Airbags on the Outside of a Car

A research team in Hiroshima, Japan is developing airbags that deploy outside, rather than inside, the car. Their goal is to protect pedestrians who are involved in a crash:

Dubbed iSAVE (sigh…), the airbags deflate rapidly upon impact, just like conventional airbags, to soften the effects of a crash for pedestrians. The prototype car equipped with iSAVE that you can see on the pic above was shown earlier this week and is said to be the first of its kind. iSAVE can be used with electric cars only.

The research team behind the airbags says it expects to sell up to 50 units by year end for 3-wheeled cars before fully commercializing them in 2011 for four-wheeled vehicles. The iSAVE system for 4-wheeled cars will likely be priced at $17,800. (in Japanese) via CrunchGear via DVICE | Photo: Asahi

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Not quite. These airbags can't work like normal interior airbags. Or rather, if they do they won't save anybody.

Conventional airbags inflate when the vehicle hits an object. They inflate so quickly that they are deployed before the occupants are thrown against the hard parts of the interior. If these airbags deploy on impact they could well add to the injuries of the pedestrian. These bags need to deploy an instant before impact if they are to cushion the impact.

OK so that isn't actually impossible, but given the costs of resetting airbags after an accident the system would need to be foolproof in order that it won't push insurance costs through the roof. Cars are now quite easilly written off with minimal damage because the cost of resetting the airbags exceeds the value of the car. If these bags deployed for a false positive the vehicle could end up being written of with no damage other than the cost of the airbags being deployed. Imagine for example somebody steps out in front of your car you steer one way, they jump the other and you narrowly miss them, but the airbags deploy anyway having detected the obstacle. Your car is written off by the insurers because it will cost thousands to reset all those airbags. Would you really want your car to be written off because of this incident?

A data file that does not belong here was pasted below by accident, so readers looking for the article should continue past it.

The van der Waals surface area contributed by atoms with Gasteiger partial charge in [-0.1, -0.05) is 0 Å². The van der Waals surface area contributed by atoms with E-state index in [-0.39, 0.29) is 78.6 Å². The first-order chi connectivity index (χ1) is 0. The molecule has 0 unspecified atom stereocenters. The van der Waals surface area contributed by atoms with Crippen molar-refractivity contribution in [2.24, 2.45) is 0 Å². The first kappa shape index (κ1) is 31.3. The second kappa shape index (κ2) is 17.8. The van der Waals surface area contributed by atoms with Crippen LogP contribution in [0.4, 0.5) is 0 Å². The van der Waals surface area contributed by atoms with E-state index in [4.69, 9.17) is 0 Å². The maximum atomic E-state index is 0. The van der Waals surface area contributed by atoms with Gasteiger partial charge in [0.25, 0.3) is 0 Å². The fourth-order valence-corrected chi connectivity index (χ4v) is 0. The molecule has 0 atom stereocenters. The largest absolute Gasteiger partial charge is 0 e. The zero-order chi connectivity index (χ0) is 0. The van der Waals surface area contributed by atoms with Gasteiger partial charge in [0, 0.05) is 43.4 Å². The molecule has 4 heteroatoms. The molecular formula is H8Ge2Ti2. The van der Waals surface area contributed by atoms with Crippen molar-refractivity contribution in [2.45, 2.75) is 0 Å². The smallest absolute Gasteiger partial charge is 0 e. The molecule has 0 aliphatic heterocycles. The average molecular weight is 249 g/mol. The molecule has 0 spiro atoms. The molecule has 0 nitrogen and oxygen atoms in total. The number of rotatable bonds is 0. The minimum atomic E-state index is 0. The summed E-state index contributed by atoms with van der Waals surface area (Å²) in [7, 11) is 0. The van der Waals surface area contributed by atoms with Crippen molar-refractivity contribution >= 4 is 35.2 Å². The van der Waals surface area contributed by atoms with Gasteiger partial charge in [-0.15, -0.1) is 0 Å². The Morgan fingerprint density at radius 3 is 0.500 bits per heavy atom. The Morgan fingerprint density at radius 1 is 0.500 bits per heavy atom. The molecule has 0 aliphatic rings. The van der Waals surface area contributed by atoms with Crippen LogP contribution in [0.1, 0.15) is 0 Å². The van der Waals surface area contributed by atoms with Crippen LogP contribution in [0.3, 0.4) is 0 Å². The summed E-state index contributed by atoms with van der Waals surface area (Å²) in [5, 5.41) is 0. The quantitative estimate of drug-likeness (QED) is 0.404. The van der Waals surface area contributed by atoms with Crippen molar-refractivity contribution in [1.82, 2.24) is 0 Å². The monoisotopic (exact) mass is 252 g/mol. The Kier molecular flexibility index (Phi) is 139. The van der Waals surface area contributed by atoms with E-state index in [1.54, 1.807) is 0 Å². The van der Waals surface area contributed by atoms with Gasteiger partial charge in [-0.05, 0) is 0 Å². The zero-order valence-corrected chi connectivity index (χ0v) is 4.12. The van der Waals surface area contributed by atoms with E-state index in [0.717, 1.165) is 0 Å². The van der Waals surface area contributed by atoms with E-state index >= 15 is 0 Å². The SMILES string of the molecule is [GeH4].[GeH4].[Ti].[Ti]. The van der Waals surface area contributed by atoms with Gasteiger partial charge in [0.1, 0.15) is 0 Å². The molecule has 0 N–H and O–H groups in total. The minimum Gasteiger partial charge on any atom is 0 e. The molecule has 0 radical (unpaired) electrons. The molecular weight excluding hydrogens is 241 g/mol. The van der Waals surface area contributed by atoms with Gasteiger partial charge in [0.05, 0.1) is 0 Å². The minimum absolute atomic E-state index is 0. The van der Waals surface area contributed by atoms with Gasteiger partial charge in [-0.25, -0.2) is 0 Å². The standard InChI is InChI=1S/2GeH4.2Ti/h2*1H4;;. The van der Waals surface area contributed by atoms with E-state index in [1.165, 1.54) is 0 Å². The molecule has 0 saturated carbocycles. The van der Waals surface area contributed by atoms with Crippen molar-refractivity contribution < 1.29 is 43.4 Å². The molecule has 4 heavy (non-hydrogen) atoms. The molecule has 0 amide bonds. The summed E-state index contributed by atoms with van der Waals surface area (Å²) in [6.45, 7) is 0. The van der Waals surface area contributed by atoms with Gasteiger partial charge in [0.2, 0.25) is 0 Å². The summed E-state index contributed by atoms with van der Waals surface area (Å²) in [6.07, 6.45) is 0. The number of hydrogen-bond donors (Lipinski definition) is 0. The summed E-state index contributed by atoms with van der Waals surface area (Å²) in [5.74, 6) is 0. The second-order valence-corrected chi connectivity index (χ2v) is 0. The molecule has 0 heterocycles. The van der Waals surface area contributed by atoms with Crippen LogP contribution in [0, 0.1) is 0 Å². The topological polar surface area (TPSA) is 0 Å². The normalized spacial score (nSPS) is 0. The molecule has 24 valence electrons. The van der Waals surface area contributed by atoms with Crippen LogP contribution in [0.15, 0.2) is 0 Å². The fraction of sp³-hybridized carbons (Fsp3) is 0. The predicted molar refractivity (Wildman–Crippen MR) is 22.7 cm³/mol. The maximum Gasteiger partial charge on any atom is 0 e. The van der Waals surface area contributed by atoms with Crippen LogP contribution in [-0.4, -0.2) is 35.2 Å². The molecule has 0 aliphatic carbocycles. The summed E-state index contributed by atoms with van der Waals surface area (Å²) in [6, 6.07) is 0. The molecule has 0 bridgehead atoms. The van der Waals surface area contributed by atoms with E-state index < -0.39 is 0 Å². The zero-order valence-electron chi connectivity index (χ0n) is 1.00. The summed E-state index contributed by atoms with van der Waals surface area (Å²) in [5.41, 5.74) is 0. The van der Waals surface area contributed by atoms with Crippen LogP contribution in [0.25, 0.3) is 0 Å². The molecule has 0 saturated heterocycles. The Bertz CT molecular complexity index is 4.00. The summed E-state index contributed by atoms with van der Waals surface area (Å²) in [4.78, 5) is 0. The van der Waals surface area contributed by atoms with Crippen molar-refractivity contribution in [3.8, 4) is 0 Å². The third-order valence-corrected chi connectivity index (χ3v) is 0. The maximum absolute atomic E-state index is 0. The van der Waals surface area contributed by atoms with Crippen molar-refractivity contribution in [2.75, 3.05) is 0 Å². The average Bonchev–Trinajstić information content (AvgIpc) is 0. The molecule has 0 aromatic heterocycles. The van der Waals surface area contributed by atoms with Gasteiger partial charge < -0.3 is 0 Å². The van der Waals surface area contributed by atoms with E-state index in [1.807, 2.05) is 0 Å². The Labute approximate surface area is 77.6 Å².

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@ted -- I think you misunderstand how a conventional airbag works. It inflates rapidly, then immediately begins deflating to soften the impact of the driver against the bag. It happens extremely fast, before the driver comes into contact with the bag.

These external airbags would work the same way. They are not constantly inflated.
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Natey, let's read the quote again, shall we?

"...the airbags deflate rapidly upon impact, just like conventional airbags, to soften the effects of a crash for pedestrians..."

Conventional airbags inflate rapidly upon impact, do they not? Sure, it's great if they deflate afterwards, but that doesn't appear to be the intent of the writer.

If the airbags are already inflated - and one wonders how they are maintained constantly inflated - then deflating so as not to propel a pedestrian is not "just like conventional airbags", but is the exact opposite of a conventional airbag.

Besides that, it's damn ugly.
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